Journeyman's Road: Modern Blues Lives From Faulkner's Mississippi To Post-9/11 New York
Hardcover; 188 pages
The University Of Tennessee Press
An Associate Professor of English and Southern Studies at the University of Mississippi, Adam Gussow writes well and knows how to communicate. His articles, papers and books are coherent, concise, and comprehensive. For this discussion of contemporary blues, and an appraisal of what makes them appeal to the average citizen, Gussow adopts a winningly conversational tone.
As a college student, Gussow took to the blues as a street musician in Harlem. He documented that part of his life in Mister Satan's Apprentice: A Blues Memoir (Pantheon/Vintage, 1998). He and Mr. Satan found success working for tips on the streets for many years; Gussow on harmonica and Mr. Satan serving a one-man-band partnership as singer, guitarist, percussionist and more. Thus, Gussow learned about the blues first-hand. By the time he sat down to write his doctoral dissertation on Southern Violence and Blues Literature, he knew how most things worked in the blues business.
Gussow, 49, has been there, done thatand enjoys telling about it. The core of this book consists of 21 of the 26 columns that he wrote for Blues Access magazine between 1995 and 2001. Eight of the book's essays first appeared in Thirsty Ear, a Santa Fe, New Mexico roots/alternative music monthly magazine. The final few chapters are culled from his dissertation, going into detail about the literature of William Faulkner and its connection to genuine blues.
Along the way, Gussow tells about working on the streets. Imagine what it must be like in the cold winter time or on a hot and humid summer afternoon. The blues that he and Mr. Satan created turned more than a few heads, and between 1991 and 1996 they recorded three albums. You can hear his blues harmonica in action at YouTube, where he also demonstrates the same conversational style that makes his book such an enjoyable read.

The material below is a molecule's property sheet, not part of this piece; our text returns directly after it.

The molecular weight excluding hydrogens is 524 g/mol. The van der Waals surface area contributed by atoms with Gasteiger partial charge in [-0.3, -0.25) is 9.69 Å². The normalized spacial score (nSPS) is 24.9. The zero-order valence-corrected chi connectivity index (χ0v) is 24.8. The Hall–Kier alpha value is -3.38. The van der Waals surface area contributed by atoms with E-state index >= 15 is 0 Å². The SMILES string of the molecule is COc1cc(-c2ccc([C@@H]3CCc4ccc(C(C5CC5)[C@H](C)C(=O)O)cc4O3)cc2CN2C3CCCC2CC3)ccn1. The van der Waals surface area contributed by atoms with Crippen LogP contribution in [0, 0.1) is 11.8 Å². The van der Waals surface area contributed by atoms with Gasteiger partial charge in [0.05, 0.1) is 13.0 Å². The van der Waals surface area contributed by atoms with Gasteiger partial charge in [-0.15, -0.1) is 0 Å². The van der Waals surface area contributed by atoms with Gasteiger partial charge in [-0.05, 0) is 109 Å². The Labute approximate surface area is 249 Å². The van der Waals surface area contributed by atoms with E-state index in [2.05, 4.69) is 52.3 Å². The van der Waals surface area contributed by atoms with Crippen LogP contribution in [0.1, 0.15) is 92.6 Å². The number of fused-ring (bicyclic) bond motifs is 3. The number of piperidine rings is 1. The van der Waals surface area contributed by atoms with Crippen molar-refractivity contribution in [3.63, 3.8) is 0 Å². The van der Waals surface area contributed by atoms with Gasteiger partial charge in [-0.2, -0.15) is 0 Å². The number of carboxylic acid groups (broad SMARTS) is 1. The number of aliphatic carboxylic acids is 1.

Gussow writes about several contemporary blues artists who are getting notice today, with separate sections devoted to singer Frankie Paris, singer/guitarist Orville Davis and young harmonica ace Jason Ricci. His 12-week syllabus for reading blues literature offers some great ideas, from Langston Hughes and Zora Neale Hurston to Bebe Moore Campbell and Walter Mosley. He classifies blues literature into four distinct periods: jazz age blues, swing era blues, blues revival and postmodern blues.
As a communicator and a teacher, Gussow offers plenty of advice for the harmonica player who wants to give the blues more than a passing notice. As contemporary works, his essays dig into the areas that practicing musicians and active listeners will find interesting. While many books about jazz and blues work their way gradually through a detailed history, this one is all about today. The author tells what it was like working his way up from street musician to recording artist. He offers sound advice for the aspiring harmonica player. He sheds light on today's blues scene, and he offers more ideas about what to read in his extensive bibliography. While his dissertation material concerning William Faulkner seems a bit stiff, it also serves a purpose: blues literature is a wide open field that deserves investigation.